Bears

‘He just makes plays’ — on Roquan Smith’s speed and Newton’s 2nd Law of Motion

For someone whose absence was a topic of conversation every day of Bears training camp, inside linebacker Roquan Smith has flown under the radar through the first four games of his NFL career.

He hasn’t won NFC Defensive Player of the Month like Khalil Mack — or the weekly honor given to Danny Trevathan. He hasn’t returned an interception for a touchdown like Prince Amukamara or had three sacks (and one shoved official) like Akiem Hicks.

On the field, the No. 8 pick in the 2018 draft does little to call attention to himself — except play well.

“There’s not a lot of talking going on by him in regard to being loud or chirping or anything,” coach Matt Nagy said. “He just does his job. He puts his blinders on, and he rolls. And that’s what I like. He just makes plays.”

Bears linebacker Roquan Smith warms up prior to the game against the Seattle Seahawks. | Jonathan Daniel/Getty Images

Bears linebacker Roquan Smith warms up prior to the game against the Seattle Seahawks. | Jonathan Daniel/Getty Images

It’s perhaps the best compliment a coach can give a rookie: He fits in. Defensive coordinator Vic Fangio is hesitant to list specific areas in which Smith has improved — “I don’t have a Golden Goose answer for you,” he said — but gives a general answer that speaks volumes. He has gotten better “just everywhere, all around.”

There have been moments when Smith has been unsure of certain coverages or tweaks to the scheme, Fangio said. But he blames that on Smith’s status as a rookie more than on missing 29 days of the preseason because of a standoff over language in his contract. Rather, Smith has been able to use the very trait that allowed him to leapfrog Nick Kwiatkoski after only one game as the starter: his speed.

“His physical play and fast play is what I really, really like,” inside linebackers coach Glenn Pires said last week. “And now you tie it into a guy that’s starting to understand what we’re doing and knows what we’re doing. And that’s what’s coming after the last couple of games. That’s what’s special.”

The Bears will need that quickness Sunday against the Dolphins. Quarterback Ryan Tannehill, for all his flaws, and running back Kenyan Drake are two of the fastest players in the league at their positions. Slot receiver Albert Wilson had the fastest speed of anyone not named Tyreek Hill this season, according to NFL Next Gen Stats, when he reached 21.74 mph on a 74-yard touchdown catch in Week 3.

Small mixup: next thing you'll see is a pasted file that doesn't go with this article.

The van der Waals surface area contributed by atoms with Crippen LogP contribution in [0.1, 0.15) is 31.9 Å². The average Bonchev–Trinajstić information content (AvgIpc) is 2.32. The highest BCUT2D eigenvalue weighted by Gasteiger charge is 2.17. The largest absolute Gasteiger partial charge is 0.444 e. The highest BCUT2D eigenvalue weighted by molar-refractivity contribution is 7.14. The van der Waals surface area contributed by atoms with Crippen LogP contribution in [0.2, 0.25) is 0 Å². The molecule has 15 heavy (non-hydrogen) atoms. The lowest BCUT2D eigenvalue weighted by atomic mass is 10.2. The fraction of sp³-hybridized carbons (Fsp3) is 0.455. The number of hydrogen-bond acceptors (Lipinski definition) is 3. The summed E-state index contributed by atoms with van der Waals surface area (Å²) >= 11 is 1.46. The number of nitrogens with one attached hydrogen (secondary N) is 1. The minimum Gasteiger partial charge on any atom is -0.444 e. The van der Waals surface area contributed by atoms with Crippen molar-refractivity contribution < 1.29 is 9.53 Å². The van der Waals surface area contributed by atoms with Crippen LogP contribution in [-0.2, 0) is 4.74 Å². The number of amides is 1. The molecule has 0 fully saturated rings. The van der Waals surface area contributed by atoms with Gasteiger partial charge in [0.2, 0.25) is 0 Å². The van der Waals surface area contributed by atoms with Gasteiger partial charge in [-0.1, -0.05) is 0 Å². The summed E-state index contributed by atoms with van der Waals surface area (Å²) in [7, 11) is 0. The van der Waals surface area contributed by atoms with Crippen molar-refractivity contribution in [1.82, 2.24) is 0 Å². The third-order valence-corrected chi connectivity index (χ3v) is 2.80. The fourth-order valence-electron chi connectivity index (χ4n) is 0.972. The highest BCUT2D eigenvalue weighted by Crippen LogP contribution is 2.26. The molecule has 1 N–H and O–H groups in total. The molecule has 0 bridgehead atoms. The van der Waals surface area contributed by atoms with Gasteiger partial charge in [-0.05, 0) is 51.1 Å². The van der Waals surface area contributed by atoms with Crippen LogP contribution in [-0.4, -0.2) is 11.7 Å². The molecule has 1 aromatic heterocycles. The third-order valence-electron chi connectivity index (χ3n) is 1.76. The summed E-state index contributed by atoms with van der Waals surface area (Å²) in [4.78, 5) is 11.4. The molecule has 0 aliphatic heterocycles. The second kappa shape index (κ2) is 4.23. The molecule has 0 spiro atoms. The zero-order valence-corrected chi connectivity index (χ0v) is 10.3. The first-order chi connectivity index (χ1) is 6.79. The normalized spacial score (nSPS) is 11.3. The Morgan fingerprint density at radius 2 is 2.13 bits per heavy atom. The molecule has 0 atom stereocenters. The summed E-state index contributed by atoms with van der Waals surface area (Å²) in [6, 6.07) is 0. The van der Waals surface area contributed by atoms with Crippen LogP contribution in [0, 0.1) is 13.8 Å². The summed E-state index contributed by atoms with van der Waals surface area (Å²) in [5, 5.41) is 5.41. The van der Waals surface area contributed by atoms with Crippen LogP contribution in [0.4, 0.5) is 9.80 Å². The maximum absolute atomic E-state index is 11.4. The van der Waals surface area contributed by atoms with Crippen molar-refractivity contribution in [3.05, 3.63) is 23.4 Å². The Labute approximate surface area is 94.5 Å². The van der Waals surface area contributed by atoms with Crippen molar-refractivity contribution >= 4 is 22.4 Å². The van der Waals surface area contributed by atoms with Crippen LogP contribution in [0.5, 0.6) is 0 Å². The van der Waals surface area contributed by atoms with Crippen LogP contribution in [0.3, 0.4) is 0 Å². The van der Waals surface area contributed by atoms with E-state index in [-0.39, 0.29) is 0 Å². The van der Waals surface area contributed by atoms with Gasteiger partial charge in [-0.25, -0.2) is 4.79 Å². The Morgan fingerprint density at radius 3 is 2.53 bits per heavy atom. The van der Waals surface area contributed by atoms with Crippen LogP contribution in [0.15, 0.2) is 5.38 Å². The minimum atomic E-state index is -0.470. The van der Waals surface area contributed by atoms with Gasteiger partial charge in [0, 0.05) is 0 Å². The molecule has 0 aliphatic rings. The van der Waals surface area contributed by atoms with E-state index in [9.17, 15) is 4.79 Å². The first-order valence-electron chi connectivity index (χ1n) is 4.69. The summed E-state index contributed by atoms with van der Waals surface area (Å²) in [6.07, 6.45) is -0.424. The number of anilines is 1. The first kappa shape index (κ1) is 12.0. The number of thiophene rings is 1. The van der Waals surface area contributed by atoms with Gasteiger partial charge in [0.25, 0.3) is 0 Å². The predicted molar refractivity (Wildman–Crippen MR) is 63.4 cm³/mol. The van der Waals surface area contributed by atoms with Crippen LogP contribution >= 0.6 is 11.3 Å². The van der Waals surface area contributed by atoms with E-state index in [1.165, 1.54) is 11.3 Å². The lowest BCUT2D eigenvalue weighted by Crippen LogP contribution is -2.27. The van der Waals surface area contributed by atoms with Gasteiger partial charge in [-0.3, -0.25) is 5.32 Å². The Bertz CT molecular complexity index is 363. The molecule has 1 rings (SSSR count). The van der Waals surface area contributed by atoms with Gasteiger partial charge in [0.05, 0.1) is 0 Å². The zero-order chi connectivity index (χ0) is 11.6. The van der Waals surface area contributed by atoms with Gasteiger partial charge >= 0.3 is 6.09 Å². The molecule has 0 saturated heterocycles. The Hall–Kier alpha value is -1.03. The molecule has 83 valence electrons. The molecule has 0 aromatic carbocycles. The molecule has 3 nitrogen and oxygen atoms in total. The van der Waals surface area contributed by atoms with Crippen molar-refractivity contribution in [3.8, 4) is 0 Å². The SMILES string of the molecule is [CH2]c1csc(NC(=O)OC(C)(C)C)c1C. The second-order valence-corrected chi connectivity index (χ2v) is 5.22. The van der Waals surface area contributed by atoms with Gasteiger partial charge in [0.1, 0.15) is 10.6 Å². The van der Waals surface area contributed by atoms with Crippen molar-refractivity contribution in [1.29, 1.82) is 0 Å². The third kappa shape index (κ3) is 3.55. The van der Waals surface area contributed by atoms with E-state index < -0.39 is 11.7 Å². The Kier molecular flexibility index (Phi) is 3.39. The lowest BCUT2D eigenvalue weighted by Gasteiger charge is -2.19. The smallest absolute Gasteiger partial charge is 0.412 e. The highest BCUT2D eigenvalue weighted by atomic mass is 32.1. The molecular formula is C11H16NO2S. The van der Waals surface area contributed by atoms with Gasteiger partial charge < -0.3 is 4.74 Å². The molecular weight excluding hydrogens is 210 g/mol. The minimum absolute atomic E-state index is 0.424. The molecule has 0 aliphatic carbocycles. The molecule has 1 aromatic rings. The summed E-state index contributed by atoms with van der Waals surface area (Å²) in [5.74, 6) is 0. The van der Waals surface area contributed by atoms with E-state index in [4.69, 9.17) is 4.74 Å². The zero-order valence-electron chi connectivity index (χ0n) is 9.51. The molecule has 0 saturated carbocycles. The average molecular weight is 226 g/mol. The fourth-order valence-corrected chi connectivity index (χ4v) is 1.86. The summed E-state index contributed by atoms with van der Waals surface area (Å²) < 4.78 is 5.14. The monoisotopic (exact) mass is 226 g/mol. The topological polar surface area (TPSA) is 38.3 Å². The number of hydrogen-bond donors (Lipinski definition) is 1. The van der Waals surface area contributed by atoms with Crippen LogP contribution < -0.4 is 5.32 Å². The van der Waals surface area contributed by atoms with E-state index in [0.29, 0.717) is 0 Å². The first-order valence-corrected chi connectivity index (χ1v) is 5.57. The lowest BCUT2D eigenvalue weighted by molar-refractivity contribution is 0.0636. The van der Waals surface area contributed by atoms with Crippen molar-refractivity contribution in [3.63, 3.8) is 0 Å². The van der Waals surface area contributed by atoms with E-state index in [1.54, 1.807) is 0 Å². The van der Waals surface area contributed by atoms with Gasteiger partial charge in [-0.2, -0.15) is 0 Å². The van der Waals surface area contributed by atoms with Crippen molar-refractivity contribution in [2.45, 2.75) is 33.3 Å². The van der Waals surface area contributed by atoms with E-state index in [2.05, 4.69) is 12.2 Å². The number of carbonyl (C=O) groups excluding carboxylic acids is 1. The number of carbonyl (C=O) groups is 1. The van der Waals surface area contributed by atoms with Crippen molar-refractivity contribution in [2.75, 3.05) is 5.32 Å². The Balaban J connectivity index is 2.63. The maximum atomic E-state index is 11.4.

Asked about his ability to play fast, Smith responded with a question of his own.

“Force equals what?” he said.

Reporters surrounding him took a couple of incorrect guesses before the Georgia alum recited Sir Isaac Newton’s Second Law of Motion.

“Mass times acceleration,” he said.

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Being able to play at full speed is proof that he knows the Bears’ playbook. Smith has 18 tackles and one sack — on his first NFL play — plus one pass defensed in four games.

“I just feel like that comes with preparation — and then also playing in a defense very similar to this one [at Georgia],” he said. “And then just the defensive coordinator making a lot of great calls. And then it all boils back down to preparation.”

There are areas he knows he needs to improve. Smith said he can always shore up his tackling, a skill he was unable to practice between the college national title game and the Bears’ season opener because of the standoff and a hamstring tweak on his second day of practice. He can get better at diagnosing plays before they happen, too.

But those things will get better with time. And that’s perhaps the most exciting part about Smith’s rookie season.

“Just playing,” Fangio said. “The more you play, the more [experience] you get, the more comfortable you get. You see more things, so the next time you see something, maybe it’s not a first time. Just playing will make you better.”